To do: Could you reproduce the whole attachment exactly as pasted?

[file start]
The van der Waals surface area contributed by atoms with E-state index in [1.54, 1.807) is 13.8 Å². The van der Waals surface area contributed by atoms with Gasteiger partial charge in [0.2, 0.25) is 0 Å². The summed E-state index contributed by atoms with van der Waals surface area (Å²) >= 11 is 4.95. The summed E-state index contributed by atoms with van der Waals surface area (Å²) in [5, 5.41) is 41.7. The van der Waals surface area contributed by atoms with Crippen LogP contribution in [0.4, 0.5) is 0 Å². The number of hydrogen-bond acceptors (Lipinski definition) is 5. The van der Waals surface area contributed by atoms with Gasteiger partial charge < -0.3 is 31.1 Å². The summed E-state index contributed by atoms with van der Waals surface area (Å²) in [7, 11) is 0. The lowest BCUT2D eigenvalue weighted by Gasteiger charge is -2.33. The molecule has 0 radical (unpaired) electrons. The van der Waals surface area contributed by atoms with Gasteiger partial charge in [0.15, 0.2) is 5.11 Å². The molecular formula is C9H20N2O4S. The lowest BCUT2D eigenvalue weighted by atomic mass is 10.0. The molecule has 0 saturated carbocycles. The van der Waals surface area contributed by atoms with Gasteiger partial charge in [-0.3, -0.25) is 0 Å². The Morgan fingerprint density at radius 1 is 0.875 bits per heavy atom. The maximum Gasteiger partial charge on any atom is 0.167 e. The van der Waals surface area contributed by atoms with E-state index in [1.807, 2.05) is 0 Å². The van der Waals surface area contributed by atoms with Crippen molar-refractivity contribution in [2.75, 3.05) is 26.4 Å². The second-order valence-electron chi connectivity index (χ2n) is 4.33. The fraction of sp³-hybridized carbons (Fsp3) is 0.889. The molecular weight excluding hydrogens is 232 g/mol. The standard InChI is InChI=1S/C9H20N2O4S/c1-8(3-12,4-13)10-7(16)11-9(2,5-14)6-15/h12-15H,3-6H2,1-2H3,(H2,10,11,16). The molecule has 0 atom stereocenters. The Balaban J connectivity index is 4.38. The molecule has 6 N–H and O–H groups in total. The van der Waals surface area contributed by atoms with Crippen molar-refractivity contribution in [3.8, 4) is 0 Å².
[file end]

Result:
The van der Waals surface area contributed by atoms with E-state index in [1.54, 1.807) is 13.8 Å². The van der Waals surface area contributed by atoms with Gasteiger partial charge in [0.2, 0.25) is 0 Å². The summed E-state index contributed by atoms with van der Waals surface area (Å²) >= 11 is 4.95. The summed E-state index contributed by atoms with van der Waals surface area (Å²) in [5, 5.41) is 41.7. The van der Waals surface area contributed by atoms with Crippen LogP contribution in [0.4, 0.5) is 0 Å². The number of hydrogen-bond acceptors (Lipinski definition) is 5. The van der Waals surface area contributed by atoms with Gasteiger partial charge < -0.3 is 31.1 Å². The summed E-state index contributed by atoms with van der Waals surface area (Å²) in [7, 11) is 0. The lowest BCUT2D eigenvalue weighted by Gasteiger charge is -2.33. The molecule has 0 radical (unpaired) electrons. The van der Waals surface area contributed by atoms with Gasteiger partial charge in [0.15, 0.2) is 5.11 Å². The molecular formula is C9H20N2O4S. The lowest BCUT2D eigenvalue weighted by atomic mass is 10.0. The molecule has 0 saturated carbocycles. The van der Waals surface area contributed by atoms with Gasteiger partial charge in [-0.3, -0.25) is 0 Å². The Morgan fingerprint density at radius 1 is 0.875 bits per heavy atom. The maximum Gasteiger partial charge on any atom is 0.167 e. The van der Waals surface area contributed by atoms with E-state index in [1.807, 2.05) is 0 Å². The van der Waals surface area contributed by atoms with Crippen molar-refractivity contribution in [2.75, 3.05) is 26.4 Å². The second-order valence-electron chi connectivity index (χ2n) is 4.33. The fraction of sp³-hybridized carbons (Fsp3) is 0.889. The molecular weight excluding hydrogens is 232 g/mol. The standard InChI is InChI=1S/C9H20N2O4S/c1-8(3-12,4-13)10-7(16)11-9(2,5-14)6-15/h12-15H,3-6H2,1-2H3,(H2,10,11,16). The molecule has 0 atom stereocenters. The Balaban J connectivity index is 4.38. The molecule has 6 N–H and O–H groups in total. The van der Waals surface area contributed by atoms with Crippen molar-refractivity contribution in [3.8, 4) is 0 Å².